Components of Pipe Jacking Operation
There are many components of a pipe jacking set up. The control and steering desk, crane, jacking pipes and slurry separation and mixing plant are located at the ground surface. The jacking operation is monitored and controlled from the control desk and the jacking pipes are lowered into the jacking shaft using the crane. The excavated jacking shaft consists of a concrete thrust block at the back of the pit with the jacking equipment arranged on a jacking frame with rails. The supply pumps for bentonite slurry provide lubrication for the jacking operation. The shield machine at the excavation face provides a safe working area for the workers.
The Pipe Jacking Process
The Pipe jacking process basically involves jacking or pushing the casing or pipe into the ground, as the soil within the pipe is excavated either manually or by mechanical means such as augers. The setup is similar to that of auger boring with bore pits excavated at the beginning and end of the proposed bore. (Read An Unboring Yet Basic Guide to Boring.) The jacking pit is equipped with a thrust block and a jacking frame to support pipe and equipment to correct grade. To prevent ingress of water at excavation carried out below water table, a headwall and seal assembly is incorporated into the jacking and reception shaft.
A jacking shield is first pushed into the ground allowing workers to perform excavation safely. Sections of pipes are then pushed in behind the shield using interconnected hydraulic jacks placed in the jacking pit. A thrust ring is installed around the pipe circumference to ensure even distribution of jacking forces. The excavated soil is removed using battery powered carts, conveyor system or augers. When one pipe section is completely jacked into the ground, the hydraulic jacks are completely retrieved to the back of the thrust pit. Another pipe section is placed in between the hydraulic jacks and the installed pipe and the jacking process is repeated. This process is continued till the pipe reaches the reception shaft.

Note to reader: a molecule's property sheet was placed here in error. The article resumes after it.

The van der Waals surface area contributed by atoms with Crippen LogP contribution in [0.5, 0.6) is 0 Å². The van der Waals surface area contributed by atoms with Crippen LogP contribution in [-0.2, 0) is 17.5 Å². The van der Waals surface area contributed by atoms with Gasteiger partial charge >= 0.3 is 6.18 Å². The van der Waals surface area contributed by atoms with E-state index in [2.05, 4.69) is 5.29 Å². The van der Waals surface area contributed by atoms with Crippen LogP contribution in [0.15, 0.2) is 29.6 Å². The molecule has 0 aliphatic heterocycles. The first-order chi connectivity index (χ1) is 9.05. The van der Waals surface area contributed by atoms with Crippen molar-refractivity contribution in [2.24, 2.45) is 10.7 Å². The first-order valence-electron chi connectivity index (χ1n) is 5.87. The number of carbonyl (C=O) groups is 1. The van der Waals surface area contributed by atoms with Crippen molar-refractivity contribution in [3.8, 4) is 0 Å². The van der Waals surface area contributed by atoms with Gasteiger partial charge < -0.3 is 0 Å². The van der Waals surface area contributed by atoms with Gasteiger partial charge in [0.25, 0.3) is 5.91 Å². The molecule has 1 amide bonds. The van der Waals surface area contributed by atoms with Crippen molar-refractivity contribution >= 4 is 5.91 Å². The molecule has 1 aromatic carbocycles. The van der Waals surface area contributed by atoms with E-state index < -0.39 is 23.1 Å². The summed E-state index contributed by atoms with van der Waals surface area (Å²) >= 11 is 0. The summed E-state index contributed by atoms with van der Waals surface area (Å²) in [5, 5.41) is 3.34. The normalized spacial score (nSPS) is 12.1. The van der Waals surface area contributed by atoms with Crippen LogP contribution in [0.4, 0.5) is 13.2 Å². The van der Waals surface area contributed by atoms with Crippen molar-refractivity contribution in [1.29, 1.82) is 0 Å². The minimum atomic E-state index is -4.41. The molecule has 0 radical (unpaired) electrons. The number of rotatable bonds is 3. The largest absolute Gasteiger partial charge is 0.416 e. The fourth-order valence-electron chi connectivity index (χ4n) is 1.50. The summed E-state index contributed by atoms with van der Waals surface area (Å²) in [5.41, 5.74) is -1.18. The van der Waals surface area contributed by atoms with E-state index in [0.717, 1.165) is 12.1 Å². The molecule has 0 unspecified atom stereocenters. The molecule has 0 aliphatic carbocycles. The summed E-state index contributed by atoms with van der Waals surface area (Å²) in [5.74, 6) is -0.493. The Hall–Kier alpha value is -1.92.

Pipe Jacking Excavation Methods
Workers use pneumatic equipment, picks or shovels to excavate the bore face. This process is slow and best suited for short drives. Workers can quickly address situations such as boulders, tree roots and mixed face conditions.
This method has an exposed face at the shield front. Excavation is carried out using a small backhoe or excavating equipment mounted in the shield. This method also allows access for workers to the excavation face to deal with obstacles and unexpected soil conditions.
This method employs a toothed sphere at the end of a boom mounted on a track. The sphere is rotated at the bore face for excavating soil. Non-circular tunnels employ this method.
Tunnel Boring Machines (TBM)
This method is very efficient and employs a full face machine but is limited to circular tunnels. The cutting head fully supports the excavation face. The rotating cutting head excavates the soil which is passed through the opening provided in the cutter head. The operator sits behind the cutting head to steer the bore and make necessary adjustments.